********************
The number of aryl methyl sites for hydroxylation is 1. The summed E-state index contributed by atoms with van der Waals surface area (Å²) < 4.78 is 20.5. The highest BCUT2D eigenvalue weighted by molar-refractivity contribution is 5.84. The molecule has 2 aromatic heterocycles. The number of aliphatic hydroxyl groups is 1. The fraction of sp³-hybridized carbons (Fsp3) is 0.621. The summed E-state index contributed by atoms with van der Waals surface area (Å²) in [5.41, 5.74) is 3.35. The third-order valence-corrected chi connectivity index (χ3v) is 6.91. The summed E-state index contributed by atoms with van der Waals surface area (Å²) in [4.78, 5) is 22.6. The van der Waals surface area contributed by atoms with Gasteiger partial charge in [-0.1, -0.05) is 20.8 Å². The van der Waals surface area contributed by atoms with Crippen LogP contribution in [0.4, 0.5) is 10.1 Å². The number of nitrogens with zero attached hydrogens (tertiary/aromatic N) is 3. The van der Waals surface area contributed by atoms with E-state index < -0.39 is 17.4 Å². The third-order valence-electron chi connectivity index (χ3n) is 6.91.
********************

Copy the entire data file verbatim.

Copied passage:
The number of aryl methyl sites for hydroxylation is 1. The summed E-state index contributed by atoms with van der Waals surface area (Å²) < 4.78 is 20.5. The highest BCUT2D eigenvalue weighted by molar-refractivity contribution is 5.84. The molecule has 2 aromatic heterocycles. The number of aliphatic hydroxyl groups is 1. The fraction of sp³-hybridized carbons (Fsp3) is 0.621. The summed E-state index contributed by atoms with van der Waals surface area (Å²) in [5.41, 5.74) is 3.35. The third-order valence-corrected chi connectivity index (χ3v) is 6.91. The summed E-state index contributed by atoms with van der Waals surface area (Å²) in [4.78, 5) is 22.6. The van der Waals surface area contributed by atoms with Gasteiger partial charge in [-0.1, -0.05) is 20.8 Å². The van der Waals surface area contributed by atoms with Crippen LogP contribution in [0.4, 0.5) is 10.1 Å². The number of nitrogens with zero attached hydrogens (tertiary/aromatic N) is 3. The van der Waals surface area contributed by atoms with E-state index < -0.39 is 17.4 Å². The third-order valence-electron chi connectivity index (χ3n) is 6.91.